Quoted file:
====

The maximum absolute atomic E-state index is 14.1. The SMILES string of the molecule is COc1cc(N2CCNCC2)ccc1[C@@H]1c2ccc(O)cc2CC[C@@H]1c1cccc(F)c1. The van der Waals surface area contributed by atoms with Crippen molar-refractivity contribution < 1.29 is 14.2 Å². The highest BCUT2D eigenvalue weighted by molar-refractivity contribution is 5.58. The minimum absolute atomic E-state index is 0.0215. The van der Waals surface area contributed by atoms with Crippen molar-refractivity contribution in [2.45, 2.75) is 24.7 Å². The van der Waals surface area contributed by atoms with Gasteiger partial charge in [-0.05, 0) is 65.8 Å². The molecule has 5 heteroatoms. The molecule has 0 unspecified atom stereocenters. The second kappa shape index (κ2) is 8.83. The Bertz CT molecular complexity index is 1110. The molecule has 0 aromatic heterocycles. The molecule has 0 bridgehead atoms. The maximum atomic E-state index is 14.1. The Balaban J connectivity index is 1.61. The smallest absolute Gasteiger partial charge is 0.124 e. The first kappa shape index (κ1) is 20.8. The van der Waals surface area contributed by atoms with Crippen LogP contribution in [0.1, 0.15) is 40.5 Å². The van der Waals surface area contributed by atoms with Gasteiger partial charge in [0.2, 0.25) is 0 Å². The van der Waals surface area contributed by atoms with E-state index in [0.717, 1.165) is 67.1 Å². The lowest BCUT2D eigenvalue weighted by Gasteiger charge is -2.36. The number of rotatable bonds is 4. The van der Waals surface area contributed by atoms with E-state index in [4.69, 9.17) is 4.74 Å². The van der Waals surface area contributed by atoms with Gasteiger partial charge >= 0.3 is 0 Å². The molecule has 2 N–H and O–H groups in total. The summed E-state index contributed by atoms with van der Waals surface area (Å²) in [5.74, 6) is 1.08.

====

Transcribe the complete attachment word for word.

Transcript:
The maximum absolute atomic E-state index is 14.1. The SMILES string of the molecule is COc1cc(N2CCNCC2)ccc1[C@@H]1c2ccc(O)cc2CC[C@@H]1c1cccc(F)c1. The van der Waals surface area contributed by atoms with Crippen molar-refractivity contribution < 1.29 is 14.2 Å². The highest BCUT2D eigenvalue weighted by molar-refractivity contribution is 5.58. The minimum absolute atomic E-state index is 0.0215. The van der Waals surface area contributed by atoms with Crippen molar-refractivity contribution in [2.45, 2.75) is 24.7 Å². The van der Waals surface area contributed by atoms with Gasteiger partial charge in [-0.05, 0) is 65.8 Å². The molecule has 5 heteroatoms. The molecule has 0 unspecified atom stereocenters. The second kappa shape index (κ2) is 8.83. The Bertz CT molecular complexity index is 1110. The molecule has 0 aromatic heterocycles. The molecule has 0 bridgehead atoms. The maximum atomic E-state index is 14.1. The Balaban J connectivity index is 1.61. The smallest absolute Gasteiger partial charge is 0.124 e. The first kappa shape index (κ1) is 20.8. The van der Waals surface area contributed by atoms with Crippen LogP contribution in [0.1, 0.15) is 40.5 Å². The van der Waals surface area contributed by atoms with Gasteiger partial charge in [0.2, 0.25) is 0 Å². The van der Waals surface area contributed by atoms with E-state index in [0.717, 1.165) is 67.1 Å². The lowest BCUT2D eigenvalue weighted by Gasteiger charge is -2.36. The number of rotatable bonds is 4. The van der Waals surface area contributed by atoms with E-state index in [4.69, 9.17) is 4.74 Å². The van der Waals surface area contributed by atoms with Gasteiger partial charge >= 0.3 is 0 Å². The molecule has 2 N–H and O–H groups in total. The summed E-state index contributed by atoms with van der Waals surface area (Å²) in [5.74, 6) is 1.08.